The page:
Rooster = Soup?

AllChookUp

Will Shut Up for Chocolate
11 Years
May 7, 2008
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I have a rooster that I will be taking care of soon. I believe he's far too old to be a 'fryer' (I'm guessing around 3-4 years old), so I'm assuming he falls into the "stewing" category, where his meat is best suited for soup, stew, etc.

Am I on-track with my thinking?

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silkiechicken

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Yep, stew is the only way to go for something 3-4 years old. It will be tasty though! Meat will fall right off the bones... in long thin intact muscle fibers!
 

AllChookUp

Will Shut Up for Chocolate
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May 7, 2008
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Thanks folks - I would have gone the soup/stew route, but it's good to know I am thinking correctly.

For a Monday, even!
 

AllChookUp

Will Shut Up for Chocolate
11 Years
May 7, 2008
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Buff - Not that I would, but why not? Just 'cuz it's not the fanicest of meals?

Basically, I'm looking at the 'old rooster stew' as a utility meal sometime this fall - Nothing fancy, ust a good old-fashioned hearty stew.


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Buff Hooligans

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Jun 11, 2007
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Quote:This just sounds like the meals my Minnesota raised mom used to torture us with. And she learned them from her Estonian boil-the-meat-until-it-turns-to-rubber parents.


AllChook, maybe if you made Coq au vin... and I wouldn't invite any of my bosses for a meal either. Well, maybe for a knuckle sandwich...
 

dancingbear

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Aug 2, 2008
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Quote:This just sounds like the meals my Minnesota raised mom used to torture us with. And she learned them from her Estonian boil-the-meat-until-it-turns-to-rubber parents.

Too bad your mom didn't know to continue to boil it way past the rubber stage. It eventually gets tender, and falls off the bones, and is very tasty. Especially if you brine it first, that takes care of part of the stringiness, and with the extra step of marinating the pieces in buttermilk overnight or longer, you can turn out some pretty darn delicious no-longer-tough old bird.

Chook, I would cut it up before brining/marinating, so that the brine or marinade can more easily reach the meat, not just the outer layer.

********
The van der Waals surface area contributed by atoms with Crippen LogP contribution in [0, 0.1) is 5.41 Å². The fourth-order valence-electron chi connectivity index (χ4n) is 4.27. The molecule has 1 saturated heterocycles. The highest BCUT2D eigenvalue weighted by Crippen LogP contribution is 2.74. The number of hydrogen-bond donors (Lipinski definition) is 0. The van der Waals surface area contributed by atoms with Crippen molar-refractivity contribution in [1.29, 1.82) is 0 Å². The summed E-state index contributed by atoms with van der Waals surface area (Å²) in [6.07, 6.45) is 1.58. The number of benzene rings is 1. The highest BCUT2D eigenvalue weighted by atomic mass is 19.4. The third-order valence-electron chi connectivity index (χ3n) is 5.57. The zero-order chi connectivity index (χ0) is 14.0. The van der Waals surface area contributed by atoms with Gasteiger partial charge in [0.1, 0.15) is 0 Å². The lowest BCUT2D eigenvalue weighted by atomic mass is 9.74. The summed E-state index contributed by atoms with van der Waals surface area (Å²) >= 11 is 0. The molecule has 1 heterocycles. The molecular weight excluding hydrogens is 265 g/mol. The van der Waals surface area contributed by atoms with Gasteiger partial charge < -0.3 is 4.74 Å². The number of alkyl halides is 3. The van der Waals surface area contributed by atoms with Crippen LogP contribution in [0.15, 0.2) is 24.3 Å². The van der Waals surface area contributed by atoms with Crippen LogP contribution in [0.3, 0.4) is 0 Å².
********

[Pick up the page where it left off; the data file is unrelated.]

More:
When I cook older birds I use the crock pot, let it cook til it comes easily off the bones. Then I chop the meat in bite size or slightly smaller bits, and use in all kinds of dishes. Enchiladas being a favorite, along with chicken tacos, burritos, tamales, BBQ sandwich meat, and of course, chicken and dumplings. So much more than just soup!

Enchilada Casserole
(This is NOT a precision recipe, you have plenty of room for adjustment to your own tastes, it'll be fine! I've done a jillion variations on this, they've all been good. A very forgiving recipe.)

One crock-potted, older roo, fully cooked until tender, bones removed, chopped or diced

the broth from the above roo, fat skimmed off or partially skimmed off, if there's much fat

1LB white Mexican cheese, if available. use cheddar. Otherwise, cheddar, I like extra sharp, use what you like, or Monterey Jack, or Pepper Jack if you prefer.

package of corn tortillas

5 or 6 TBS chili powder
4 TBS ground cumin
1 TBS oregano, Mexican oregano pref, but Italian's ok
corn starch
salt, to taste
black pepper, to taste
butter, to grease pan
large oven pan (I use a rectangular Pyrex 4Qt., it's about 11.75" X 14.50" or something like that. About 3.5" deep, something close to that)

optional ingredients, use any combination, all, or none
Chopped fresh jalapeños
black olives
fresh green onions

Any or all of the above can be mixed in with the meat, or layered with the others, or used as a topping on the final layer before melting the last cheese layer.

Heat the chopped chicken in a skillet, with a little broth so it doesn't stick or dry out, salt and pepper to taste. Remove from heat, set aside.
Butter the baking dish well.
Grate the cheese, set aside.
put 4 cups of the chicken broth in a sauce pan, bring to a boil, reduce to simmer. Add chili powder and cumin. let simmer slowly, about 10 minutes.

Chili sauce
Mix 1 TBS. cornstarch with about 3 TBS cold water, stir well until completely mixed in. Slowly stir into the spiced broth, until slightly thickened. What you want is about the thickness of the chili sauce you get over enchiladas and other dishes, in a restaurant.

Mix about a half cup of the sauce in with the chopped chicken. If it seems dry, add a bit more until well moistened, but not swimming in it.

Dip tortillas, one at a time, in the chili sauce. Arrange in a single layer over the bottom of the baking dish. add a layer of chicken, (about half an inch thick, it doesn't have to be a solid layer, gaps are ok) and a layer of grated cheese. Add another layer of dipped tortillas, more chicken, more cheese. When you either run out of room or run out of chicken, top with another layer of dipped tortillas.

Bake at 400 F for 30 minutes, or until heated through. Remove from oven, sprinkle with a layer of cheese, return to oven until cheese bubbles, about 5 or 10 minutes. Remove from oven, rest 5 minutes. I cut it in squares with a spatula to serve, makes a great meal with a salad, especially with a little guacamole or even just sliced/chopped avocados.
 
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